Given Robinhood's slick and friendly UI, I came into this with a certain expectation, and I'm happy to report, Robinhood delivered.
- All screenshots have a caption as well as relevant UI.
- There's enough contrast to make the captions very easy to read + they're pretty short, so they're more likely to be read.
- Changing colors between screenshots is playful and engaging.
Really great overall.
I'm not a big fan of the horizontal line that cuts across all screenshots. It feels out of place, but it doesn't really hurt overall.
What I do find more interesting is the caption in the first screenshot. Where I'd expect a caption that describes what the app does, which we see in the second screenshot, we get a vague sort of social proof.
This means to me that Robinhood believes the main reason a view doesn't become a download is trust and not confusion about what the app does. While this could be the case, I think there's a way to involve social proof without having to completely omit the app's purpose.
Also also, a vague statement about the number of users is not likely to move the needle. For social proof to work well, it needs to be both relevant and relatable, and overall answer questions such as "do many people like me use this app?", "do people I follow use it?," etc.
Good, but there's lots of room to improve here.
It's been a while since I analyzed an app that had an App Preview video, and Robinhood isn't changing that.
The real question here is, should there be one?
And the answer to that isn't really clear cut, but I, almost always, think one would be better than none. This case isn't different. For a user who's looking for a way to get in on the action, a video that runs through the simplicity of buying/selling a stock, or trading bitcoin, or even options—which Robinhood makes easy—can make a big difference.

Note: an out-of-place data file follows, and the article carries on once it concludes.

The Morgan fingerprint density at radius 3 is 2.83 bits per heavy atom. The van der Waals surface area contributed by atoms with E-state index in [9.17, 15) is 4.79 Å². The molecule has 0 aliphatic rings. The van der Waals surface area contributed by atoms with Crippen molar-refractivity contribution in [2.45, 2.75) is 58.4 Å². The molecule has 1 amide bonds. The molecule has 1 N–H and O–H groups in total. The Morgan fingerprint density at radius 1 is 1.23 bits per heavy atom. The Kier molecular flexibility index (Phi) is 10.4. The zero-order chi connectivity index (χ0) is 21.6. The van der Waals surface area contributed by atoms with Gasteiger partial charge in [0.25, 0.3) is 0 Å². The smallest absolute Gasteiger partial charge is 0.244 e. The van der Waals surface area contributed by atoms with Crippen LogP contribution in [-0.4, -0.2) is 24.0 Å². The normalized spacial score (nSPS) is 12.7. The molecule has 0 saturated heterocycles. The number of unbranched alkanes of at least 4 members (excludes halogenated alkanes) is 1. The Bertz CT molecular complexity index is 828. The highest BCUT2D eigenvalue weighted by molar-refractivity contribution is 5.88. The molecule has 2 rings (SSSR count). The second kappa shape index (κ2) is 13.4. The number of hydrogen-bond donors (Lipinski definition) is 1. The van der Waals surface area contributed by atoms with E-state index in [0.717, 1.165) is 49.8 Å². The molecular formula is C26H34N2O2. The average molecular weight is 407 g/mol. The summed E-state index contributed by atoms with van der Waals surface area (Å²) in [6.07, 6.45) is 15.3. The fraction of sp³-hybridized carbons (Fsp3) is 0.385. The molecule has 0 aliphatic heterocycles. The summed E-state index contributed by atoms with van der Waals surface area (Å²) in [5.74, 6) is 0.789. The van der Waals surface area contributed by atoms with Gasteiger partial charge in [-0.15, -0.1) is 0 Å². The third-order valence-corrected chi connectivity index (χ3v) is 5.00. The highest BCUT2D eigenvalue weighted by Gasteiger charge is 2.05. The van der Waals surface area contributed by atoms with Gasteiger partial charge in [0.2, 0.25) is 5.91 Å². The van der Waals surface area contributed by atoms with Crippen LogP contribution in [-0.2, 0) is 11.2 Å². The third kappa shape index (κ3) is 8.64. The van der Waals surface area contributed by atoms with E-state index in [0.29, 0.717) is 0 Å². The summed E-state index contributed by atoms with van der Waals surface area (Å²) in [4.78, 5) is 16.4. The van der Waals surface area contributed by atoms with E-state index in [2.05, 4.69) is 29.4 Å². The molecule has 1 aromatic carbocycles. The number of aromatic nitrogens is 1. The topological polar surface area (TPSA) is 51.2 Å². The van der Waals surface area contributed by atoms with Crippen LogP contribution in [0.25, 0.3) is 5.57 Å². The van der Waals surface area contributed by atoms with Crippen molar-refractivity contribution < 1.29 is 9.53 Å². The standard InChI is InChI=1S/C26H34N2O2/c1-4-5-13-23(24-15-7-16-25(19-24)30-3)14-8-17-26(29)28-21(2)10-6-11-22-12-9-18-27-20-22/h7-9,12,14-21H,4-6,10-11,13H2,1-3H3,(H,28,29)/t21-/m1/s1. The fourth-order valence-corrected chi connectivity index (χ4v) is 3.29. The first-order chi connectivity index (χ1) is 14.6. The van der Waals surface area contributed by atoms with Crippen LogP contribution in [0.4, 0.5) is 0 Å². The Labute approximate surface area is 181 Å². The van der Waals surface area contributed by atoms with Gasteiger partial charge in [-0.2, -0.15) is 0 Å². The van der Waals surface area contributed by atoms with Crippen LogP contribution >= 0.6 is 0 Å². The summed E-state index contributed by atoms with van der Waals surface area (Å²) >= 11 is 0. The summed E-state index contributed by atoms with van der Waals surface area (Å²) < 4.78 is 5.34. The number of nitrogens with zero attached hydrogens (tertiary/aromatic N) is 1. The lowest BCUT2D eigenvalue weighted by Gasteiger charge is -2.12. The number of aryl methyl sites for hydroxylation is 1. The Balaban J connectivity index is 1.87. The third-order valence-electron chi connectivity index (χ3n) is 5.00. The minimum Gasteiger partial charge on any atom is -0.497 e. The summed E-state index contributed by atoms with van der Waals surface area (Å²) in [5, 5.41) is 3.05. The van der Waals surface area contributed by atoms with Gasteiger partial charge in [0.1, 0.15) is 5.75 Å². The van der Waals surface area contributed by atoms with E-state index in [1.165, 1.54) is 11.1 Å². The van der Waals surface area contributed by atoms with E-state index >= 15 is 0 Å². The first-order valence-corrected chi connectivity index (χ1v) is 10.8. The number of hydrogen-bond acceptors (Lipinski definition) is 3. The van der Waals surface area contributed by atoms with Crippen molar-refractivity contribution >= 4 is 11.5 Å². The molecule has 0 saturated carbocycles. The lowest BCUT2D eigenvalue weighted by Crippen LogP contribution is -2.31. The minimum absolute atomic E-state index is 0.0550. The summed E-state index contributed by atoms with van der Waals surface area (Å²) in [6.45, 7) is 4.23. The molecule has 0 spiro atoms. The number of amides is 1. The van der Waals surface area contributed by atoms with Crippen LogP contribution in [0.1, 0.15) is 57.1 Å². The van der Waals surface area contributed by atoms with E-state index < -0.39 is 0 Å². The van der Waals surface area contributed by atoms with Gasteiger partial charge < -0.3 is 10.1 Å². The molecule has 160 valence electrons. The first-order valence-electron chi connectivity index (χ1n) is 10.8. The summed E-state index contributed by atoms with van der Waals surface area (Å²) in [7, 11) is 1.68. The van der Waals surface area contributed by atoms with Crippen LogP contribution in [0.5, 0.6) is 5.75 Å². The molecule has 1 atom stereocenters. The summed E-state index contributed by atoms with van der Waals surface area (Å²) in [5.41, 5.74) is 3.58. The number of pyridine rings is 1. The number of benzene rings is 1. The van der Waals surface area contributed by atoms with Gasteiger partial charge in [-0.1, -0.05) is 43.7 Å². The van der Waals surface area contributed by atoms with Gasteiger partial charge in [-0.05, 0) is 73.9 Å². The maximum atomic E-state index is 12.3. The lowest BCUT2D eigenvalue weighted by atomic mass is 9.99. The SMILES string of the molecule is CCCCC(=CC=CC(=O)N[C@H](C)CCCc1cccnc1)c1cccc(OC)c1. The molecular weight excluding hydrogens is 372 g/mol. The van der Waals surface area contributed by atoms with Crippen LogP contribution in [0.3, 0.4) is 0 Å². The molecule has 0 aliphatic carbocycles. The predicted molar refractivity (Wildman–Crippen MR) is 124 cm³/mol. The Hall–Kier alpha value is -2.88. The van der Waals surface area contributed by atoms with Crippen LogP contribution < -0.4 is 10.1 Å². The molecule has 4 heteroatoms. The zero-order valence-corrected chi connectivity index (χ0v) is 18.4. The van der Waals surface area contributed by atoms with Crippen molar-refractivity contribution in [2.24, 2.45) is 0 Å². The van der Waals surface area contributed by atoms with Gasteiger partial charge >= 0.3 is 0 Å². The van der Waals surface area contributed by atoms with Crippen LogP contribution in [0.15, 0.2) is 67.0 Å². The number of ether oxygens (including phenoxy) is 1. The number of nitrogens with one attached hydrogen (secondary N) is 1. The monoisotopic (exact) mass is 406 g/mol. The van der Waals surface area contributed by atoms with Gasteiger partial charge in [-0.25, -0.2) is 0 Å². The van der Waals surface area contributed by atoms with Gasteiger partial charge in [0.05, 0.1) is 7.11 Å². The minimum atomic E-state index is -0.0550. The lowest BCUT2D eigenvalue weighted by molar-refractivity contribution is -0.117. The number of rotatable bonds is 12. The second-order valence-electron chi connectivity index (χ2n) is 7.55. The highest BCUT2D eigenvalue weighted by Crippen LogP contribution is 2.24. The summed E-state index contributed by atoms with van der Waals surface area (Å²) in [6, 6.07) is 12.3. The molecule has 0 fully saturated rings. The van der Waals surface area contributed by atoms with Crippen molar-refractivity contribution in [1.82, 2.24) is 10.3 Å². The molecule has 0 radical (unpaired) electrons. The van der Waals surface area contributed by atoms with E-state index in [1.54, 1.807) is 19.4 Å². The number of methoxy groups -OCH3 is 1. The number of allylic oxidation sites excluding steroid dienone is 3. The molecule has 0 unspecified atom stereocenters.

If you're considering a video for your app, remember that you can start simple. The production needs to be great but what's more important is what you show off.
The Verdict: Just Another Minute
Robinhood's already the top dog in its space, but that isn't a guarantee things will remain that way forever, especially not after current events. With a few simple tweaks, however, it can leverage all those downloads to take an even more commanding lead.
Nothing's constant in the App Store, so it's better to be prepared.
The Tools I Use
I did this entire analysis with our App Store Optimization and Competitor Intelligence tools, the same ones hundreds of thousands of app makers rely on to monitor and optimize their apps. Get ahead + outsmart your competitors with Appfigures. Get started →
Download and revenue figures used in this teardown are based on estimates extracted from our Competitor Intelligence tools.